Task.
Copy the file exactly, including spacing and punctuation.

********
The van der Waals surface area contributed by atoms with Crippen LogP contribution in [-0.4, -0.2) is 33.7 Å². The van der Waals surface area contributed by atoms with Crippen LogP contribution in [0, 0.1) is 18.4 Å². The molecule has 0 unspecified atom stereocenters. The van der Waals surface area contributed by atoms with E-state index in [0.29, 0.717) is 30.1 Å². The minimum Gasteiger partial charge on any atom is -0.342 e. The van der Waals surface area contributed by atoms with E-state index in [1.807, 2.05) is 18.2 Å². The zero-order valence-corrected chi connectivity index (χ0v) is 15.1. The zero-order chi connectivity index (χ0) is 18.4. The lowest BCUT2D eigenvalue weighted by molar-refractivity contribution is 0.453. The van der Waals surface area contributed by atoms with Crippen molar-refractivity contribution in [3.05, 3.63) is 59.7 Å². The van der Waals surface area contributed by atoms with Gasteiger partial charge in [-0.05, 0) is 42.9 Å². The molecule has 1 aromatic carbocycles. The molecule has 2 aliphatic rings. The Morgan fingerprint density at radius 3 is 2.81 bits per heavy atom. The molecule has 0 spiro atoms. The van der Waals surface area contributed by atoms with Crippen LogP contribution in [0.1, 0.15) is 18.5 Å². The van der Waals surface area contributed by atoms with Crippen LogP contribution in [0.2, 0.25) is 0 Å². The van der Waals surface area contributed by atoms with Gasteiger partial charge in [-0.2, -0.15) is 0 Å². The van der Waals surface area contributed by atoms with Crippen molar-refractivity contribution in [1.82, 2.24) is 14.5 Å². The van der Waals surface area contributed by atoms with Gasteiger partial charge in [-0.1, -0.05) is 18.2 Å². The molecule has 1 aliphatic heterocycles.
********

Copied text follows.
The van der Waals surface area contributed by atoms with Crippen LogP contribution in [-0.4, -0.2) is 33.7 Å². The van der Waals surface area contributed by atoms with Crippen LogP contribution in [0, 0.1) is 18.4 Å². The molecule has 0 unspecified atom stereocenters. The van der Waals surface area contributed by atoms with E-state index in [0.29, 0.717) is 30.1 Å². The minimum Gasteiger partial charge on any atom is -0.342 e. The van der Waals surface area contributed by atoms with E-state index in [1.807, 2.05) is 18.2 Å². The zero-order valence-corrected chi connectivity index (χ0v) is 15.1. The zero-order chi connectivity index (χ0) is 18.4. The lowest BCUT2D eigenvalue weighted by molar-refractivity contribution is 0.453. The van der Waals surface area contributed by atoms with Crippen molar-refractivity contribution in [3.05, 3.63) is 59.7 Å². The van der Waals surface area contributed by atoms with Gasteiger partial charge in [-0.05, 0) is 42.9 Å². The molecule has 1 aromatic carbocycles. The molecule has 2 aliphatic rings. The Morgan fingerprint density at radius 3 is 2.81 bits per heavy atom. The molecule has 0 spiro atoms. The van der Waals surface area contributed by atoms with Crippen LogP contribution in [0.1, 0.15) is 18.5 Å². The van der Waals surface area contributed by atoms with Crippen LogP contribution in [0.2, 0.25) is 0 Å². The van der Waals surface area contributed by atoms with Gasteiger partial charge in [-0.2, -0.15) is 0 Å². The van der Waals surface area contributed by atoms with Crippen molar-refractivity contribution in [1.82, 2.24) is 14.5 Å². The van der Waals surface area contributed by atoms with Gasteiger partial charge in [-0.1, -0.05) is 18.2 Å². The molecule has 1 aliphatic heterocycles.